May 23, 2024

It is 2014 and guess what, the people making smartwatches are about ready for them to become mainstream. MetaWatch is going down that road with a new line of “real people friendly” smartwatches known simply as the “Meta.” The real question is whether mainstream consumers are ready for it too. 2013 was the year the smartwatch made headlines. We saw the ultra indie success of watches like the Pebble, and the big boys make a serious entrance into the smartwatch market with the Samsung Galaxy Gear and the Sony Smartwatch 2. If 2013 was the year the public became aware of the smartwatch, will 2014 be the year the public actually wants to wear them?

There are two major challenges for smartwatches right now. First, is functionality and second is fashionability. While the latter might sound less intellectual, it is just as important because these are things people are actually going to wear. It is generally agreed that most smartwatches are still developing with regards to their utility and functional reliability, and further that most of them aren’t attractive enough to be worn by normal consumers. From our perspective as serious watch lovers, would we currently give up our high-end mechanical watches for a smartwatch? Not a chance, even though we may actually benefit from the added functionality of a watch that is linked to our smartphone. So, does Meta have what it takes to enter the coveted lifestyle market?

The original MetaWatch was released last year and was considered to be a “solid shot” at producing a smartwatch. That is about as good a review as any smartwatch received, even though many agree that the original Pebble watch (with its later software updates) was probably a best-of-breed product. It’s just a year later, and MetaWatch has more-or-less reinvented itself. No longer does it wish to be another smartwatch for nerds, but a smartwatch for a fashion-conscious lifestyle that is mostly interested in using a timepiece as a way of getting notifications from their phone.

In fact, the promotional video produced by Meta sums it all up nicely. Meta CEO Bill Geiser hired the design studio of former Vertu luxury phone designer Frank Nuovo to help re-imagine the brand and product. This makes sense as it was part of Nuovo’s job to produce luxury lifestyle mobile phones – which anyone in the luxury watch industry should be more than familiar with. Can Nuovo bring a bit of high-end lifestyle magic to something which is second only to Google Glass in terms of nerd credibility? The video communicates exactly who Meta is seeking to attract. It further communicates almost nothing about the watch itself aside from its ability to be worn more comfortably and on a leather strap. Cheekily-dressed, good-looking kids in vintage cars and motorcycles are about as far as you can get from the traditional smartwatch wearer – which indicates Meta very much wants to separate itself from the industry’s current perceived demographic.

Nuovo’s most clever design element is the connection point of the lugs which articulate, allowing for additional comfort. Unlike many of those curved screens we have been promised over the last year, the Meta includes a traditional flat e-ink screen (just like the Pebble). The size of the screen would otherwise hamper the wearing comfort of the case. This bending lugs system allows for the Meta to be worn much more comfortably and to appear less awkward on the wrist. The case is further produced from metal (either steel or aluminum it seems) and includes a range of strap and color options.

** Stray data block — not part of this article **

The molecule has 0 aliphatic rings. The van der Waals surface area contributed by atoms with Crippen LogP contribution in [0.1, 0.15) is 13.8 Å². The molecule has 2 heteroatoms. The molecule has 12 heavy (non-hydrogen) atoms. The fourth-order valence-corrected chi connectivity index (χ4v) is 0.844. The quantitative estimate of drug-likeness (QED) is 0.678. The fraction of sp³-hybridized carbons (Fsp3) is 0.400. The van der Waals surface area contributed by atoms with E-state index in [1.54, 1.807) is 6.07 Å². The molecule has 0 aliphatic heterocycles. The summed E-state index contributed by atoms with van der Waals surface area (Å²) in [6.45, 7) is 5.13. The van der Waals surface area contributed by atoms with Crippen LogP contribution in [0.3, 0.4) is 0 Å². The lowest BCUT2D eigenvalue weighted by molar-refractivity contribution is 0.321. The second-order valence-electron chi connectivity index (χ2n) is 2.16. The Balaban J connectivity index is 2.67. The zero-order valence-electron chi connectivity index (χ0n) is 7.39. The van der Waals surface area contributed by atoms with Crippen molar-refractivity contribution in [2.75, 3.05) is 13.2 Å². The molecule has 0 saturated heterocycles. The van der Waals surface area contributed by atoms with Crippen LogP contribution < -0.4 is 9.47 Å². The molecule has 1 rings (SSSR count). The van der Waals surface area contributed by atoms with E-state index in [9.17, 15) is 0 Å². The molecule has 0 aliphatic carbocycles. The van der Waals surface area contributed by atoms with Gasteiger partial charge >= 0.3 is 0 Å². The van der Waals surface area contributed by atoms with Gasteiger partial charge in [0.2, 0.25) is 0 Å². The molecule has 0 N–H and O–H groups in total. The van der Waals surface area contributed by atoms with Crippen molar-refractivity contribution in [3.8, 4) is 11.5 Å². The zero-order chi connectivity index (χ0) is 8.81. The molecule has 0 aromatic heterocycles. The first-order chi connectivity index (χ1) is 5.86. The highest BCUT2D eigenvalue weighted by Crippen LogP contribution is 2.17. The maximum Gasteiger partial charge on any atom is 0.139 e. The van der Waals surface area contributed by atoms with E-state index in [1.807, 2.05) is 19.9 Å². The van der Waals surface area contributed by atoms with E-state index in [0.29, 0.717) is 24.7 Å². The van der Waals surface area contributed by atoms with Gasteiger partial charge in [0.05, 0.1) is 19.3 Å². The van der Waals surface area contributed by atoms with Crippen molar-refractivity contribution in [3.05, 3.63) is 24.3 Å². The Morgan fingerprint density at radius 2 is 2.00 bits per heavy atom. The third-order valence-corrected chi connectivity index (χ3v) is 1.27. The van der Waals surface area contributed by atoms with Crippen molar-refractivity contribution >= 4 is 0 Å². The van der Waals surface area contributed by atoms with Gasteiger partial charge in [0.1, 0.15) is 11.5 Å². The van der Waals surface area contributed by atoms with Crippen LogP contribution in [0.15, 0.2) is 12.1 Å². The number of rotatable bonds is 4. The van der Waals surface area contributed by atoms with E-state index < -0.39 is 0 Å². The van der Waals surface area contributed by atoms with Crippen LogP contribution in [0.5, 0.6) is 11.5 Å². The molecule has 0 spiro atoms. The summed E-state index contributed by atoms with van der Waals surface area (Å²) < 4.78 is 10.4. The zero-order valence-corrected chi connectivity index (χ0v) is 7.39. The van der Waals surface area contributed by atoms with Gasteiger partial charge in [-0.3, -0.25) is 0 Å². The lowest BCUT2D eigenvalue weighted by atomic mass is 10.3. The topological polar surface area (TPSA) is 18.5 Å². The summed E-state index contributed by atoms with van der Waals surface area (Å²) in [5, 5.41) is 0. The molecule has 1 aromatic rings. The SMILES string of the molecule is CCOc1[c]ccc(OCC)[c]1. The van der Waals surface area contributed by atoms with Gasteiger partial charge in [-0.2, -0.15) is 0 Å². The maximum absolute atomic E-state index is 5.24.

Note that the Meta must be secured to a USB-connected dock for charging. This also probably helped keep the size smaller, but the Meta still isn’t “small” in size. Does it look sexy? I don’t think I’d go that far, but it is certainly among the better looking smartwatches and is most definitely a step in the right direction. Meta is calling their watch a “premium smartwatch” and that it exists as part of the natural ecosystem of user and smartphone. Like most other smartwatches, the Meta merely tells time on its own without a smartphone companion. Its primary “smart” purpose is to connect with a Bluetooth enabled smartphone to deliver updates and notifications.

When it comes down to it, that is what the Meta is all about – notifications. The new company slogan is actually “Art of the Glance.” The idea being that the Meta serves to take your eyes away from your phone to let you know if you have new messages, missed calls, etc… Meta promises an improved lifestyle by being less glued to your phone and able to merely glance at your watch rather than pull something out of your pocket or purse to check for a new e-mail or text. I think it is a clever position for the product, but it also means that there really isn’t any functional innovation with regards to the features of a smartwatch.

Meta is likely more focused on improving the core user experience. As many know, a lot of smartwatches have difficulty merely connecting or staying connected to the smartphones they are paired with. Why add more features when that element doesn’t work perfectly? With a high-contrast e-ink display and a relatively simple-looking user interface, the Meta wants to be the smartwatch for the masses. Meaning, those people more interested in simplicity and reliability, not to mention how well their watch is going to go with their outfit, versus gadget early adopters looking for the latest feature or technology. It is my opinion that more smartwatch makers will follow Meta’s lead rather than the alternative. Look for more information and pricing on the Meta watch later this week on aBlogtoWatch.